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Software speaking in stars’ voices

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NEW YORK — AT&T Labs will start selling speech software that it says is so good at reproducing the sounds, inflections and intonations of a human voice that it can re-create voices and even bring the voices of long-dead celebrities back to life.

The software, which turns printed text into synthesized speech, makes it possible for a company to use recordings of a person's voice to utter things that the person never said.

The software, called Natural Voices, is not flawless — its utterances still contain a few robotic tones and unnatural inflections. But some of those who have tested the technology say it is the first text-to-speech software to raise the specter of replicating a person's voice so perfectly that the human ear cannot tell the difference.

"If ABC wanted to use Regis Philbin's voice for all of its automated customer-service calls, it could," said Lawrence R. Rabiner, vice president for AT&T Labs Research.

Potential customers for the software, which is priced in the thousands of dollars, include telephone call centers, companies that make software that reads digital files aloud and makers of voice-activated devices.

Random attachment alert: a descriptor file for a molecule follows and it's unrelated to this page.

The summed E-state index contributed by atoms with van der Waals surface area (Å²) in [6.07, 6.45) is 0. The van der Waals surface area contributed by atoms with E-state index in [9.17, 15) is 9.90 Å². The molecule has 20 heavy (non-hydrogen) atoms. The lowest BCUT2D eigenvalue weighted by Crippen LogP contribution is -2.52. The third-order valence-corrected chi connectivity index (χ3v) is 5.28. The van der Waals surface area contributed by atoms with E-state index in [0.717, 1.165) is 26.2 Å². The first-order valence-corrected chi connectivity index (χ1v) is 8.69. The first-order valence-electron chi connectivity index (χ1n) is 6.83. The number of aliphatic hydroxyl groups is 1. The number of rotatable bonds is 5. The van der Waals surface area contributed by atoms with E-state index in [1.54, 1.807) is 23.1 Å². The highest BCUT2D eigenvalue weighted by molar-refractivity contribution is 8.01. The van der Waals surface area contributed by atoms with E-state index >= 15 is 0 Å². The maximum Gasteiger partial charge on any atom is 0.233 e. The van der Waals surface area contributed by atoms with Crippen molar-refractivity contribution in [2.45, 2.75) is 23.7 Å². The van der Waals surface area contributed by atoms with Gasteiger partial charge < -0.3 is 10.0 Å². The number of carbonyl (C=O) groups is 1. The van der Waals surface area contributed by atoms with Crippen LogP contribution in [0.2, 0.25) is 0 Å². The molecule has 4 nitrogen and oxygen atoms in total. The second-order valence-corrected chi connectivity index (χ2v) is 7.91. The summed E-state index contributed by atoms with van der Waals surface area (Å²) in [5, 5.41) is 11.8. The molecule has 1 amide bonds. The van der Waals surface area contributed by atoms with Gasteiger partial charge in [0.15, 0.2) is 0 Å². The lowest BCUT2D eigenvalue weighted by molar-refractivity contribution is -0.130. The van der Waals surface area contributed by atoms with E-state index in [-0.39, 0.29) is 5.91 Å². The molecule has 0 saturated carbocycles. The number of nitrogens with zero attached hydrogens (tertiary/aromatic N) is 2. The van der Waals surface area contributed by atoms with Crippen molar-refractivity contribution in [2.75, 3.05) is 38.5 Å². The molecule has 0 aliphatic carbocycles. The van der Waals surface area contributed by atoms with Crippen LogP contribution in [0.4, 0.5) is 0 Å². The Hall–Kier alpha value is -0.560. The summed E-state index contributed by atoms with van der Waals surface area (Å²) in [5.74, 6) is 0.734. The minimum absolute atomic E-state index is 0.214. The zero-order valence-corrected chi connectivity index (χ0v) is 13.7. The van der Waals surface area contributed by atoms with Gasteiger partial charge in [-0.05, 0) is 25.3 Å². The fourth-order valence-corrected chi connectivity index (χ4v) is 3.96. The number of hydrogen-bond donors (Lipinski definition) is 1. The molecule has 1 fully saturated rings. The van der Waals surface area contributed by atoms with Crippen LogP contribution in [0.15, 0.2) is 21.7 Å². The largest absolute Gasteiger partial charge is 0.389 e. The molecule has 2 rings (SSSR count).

Scientists say the technology is not yet good enough to perpetrate fraud.

To build the software that re-creates voices — which AT&T Labs is calling its "custom voice" product — a person must first go to a studio and record 10 hours to 40 hours of readings. The recordings are then chopped into fragments of sounds and sorted into databases. When the software processes a text, it retrieves the sounds and reassembles them to form new sentences.

In the case of long-dead celebrities, archival recordings could be used in the same way.

Others, like IBM Research and Lernout and Hauspie, are also experimenting with this technique. It is a big step up, engineers say, from the speech engines that were built from whole words that had been pre-recorded. And it is also a vast improvement, some say, from the entirely computer-generated and therefore robotic sounds that are used in many versions of text-to-speech software on the market today.

Now aided by the declining cost and increasing speed of microprocessors, far smoother sentences are possible, Rabiner said.

Analysts at McKinsey & Co. have predicted that the market for text-to-speech software will reach more than $1 billion in the next five years.

AT&T Labs' speech technology will be the first product that is actually sold by the laboratory, which is typically a research and development division.